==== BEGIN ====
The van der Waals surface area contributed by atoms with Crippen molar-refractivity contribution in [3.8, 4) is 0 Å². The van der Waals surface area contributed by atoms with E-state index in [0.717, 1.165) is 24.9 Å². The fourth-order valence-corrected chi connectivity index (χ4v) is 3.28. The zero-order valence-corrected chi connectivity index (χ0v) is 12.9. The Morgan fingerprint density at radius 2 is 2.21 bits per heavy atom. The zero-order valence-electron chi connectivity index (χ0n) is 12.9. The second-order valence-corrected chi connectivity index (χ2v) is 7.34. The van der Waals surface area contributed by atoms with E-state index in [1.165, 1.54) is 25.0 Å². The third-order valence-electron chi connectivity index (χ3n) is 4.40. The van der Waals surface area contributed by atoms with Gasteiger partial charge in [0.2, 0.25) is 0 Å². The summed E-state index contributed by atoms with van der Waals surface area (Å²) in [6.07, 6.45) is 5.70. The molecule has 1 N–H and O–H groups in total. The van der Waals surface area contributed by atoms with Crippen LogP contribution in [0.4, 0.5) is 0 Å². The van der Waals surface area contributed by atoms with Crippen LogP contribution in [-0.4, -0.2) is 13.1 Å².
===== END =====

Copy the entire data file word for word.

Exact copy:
The van der Waals surface area contributed by atoms with Crippen molar-refractivity contribution in [3.8, 4) is 0 Å². The van der Waals surface area contributed by atoms with E-state index in [0.717, 1.165) is 24.9 Å². The fourth-order valence-corrected chi connectivity index (χ4v) is 3.28. The zero-order valence-corrected chi connectivity index (χ0v) is 12.9. The Morgan fingerprint density at radius 2 is 2.21 bits per heavy atom. The zero-order valence-electron chi connectivity index (χ0n) is 12.9. The second-order valence-corrected chi connectivity index (χ2v) is 7.34. The van der Waals surface area contributed by atoms with E-state index in [1.165, 1.54) is 25.0 Å². The third-order valence-electron chi connectivity index (χ3n) is 4.40. The van der Waals surface area contributed by atoms with Gasteiger partial charge in [0.2, 0.25) is 0 Å². The summed E-state index contributed by atoms with van der Waals surface area (Å²) in [6.07, 6.45) is 5.70. The molecule has 1 N–H and O–H groups in total. The van der Waals surface area contributed by atoms with Crippen LogP contribution in [0.4, 0.5) is 0 Å². The van der Waals surface area contributed by atoms with Crippen LogP contribution in [-0.4, -0.2) is 13.1 Å².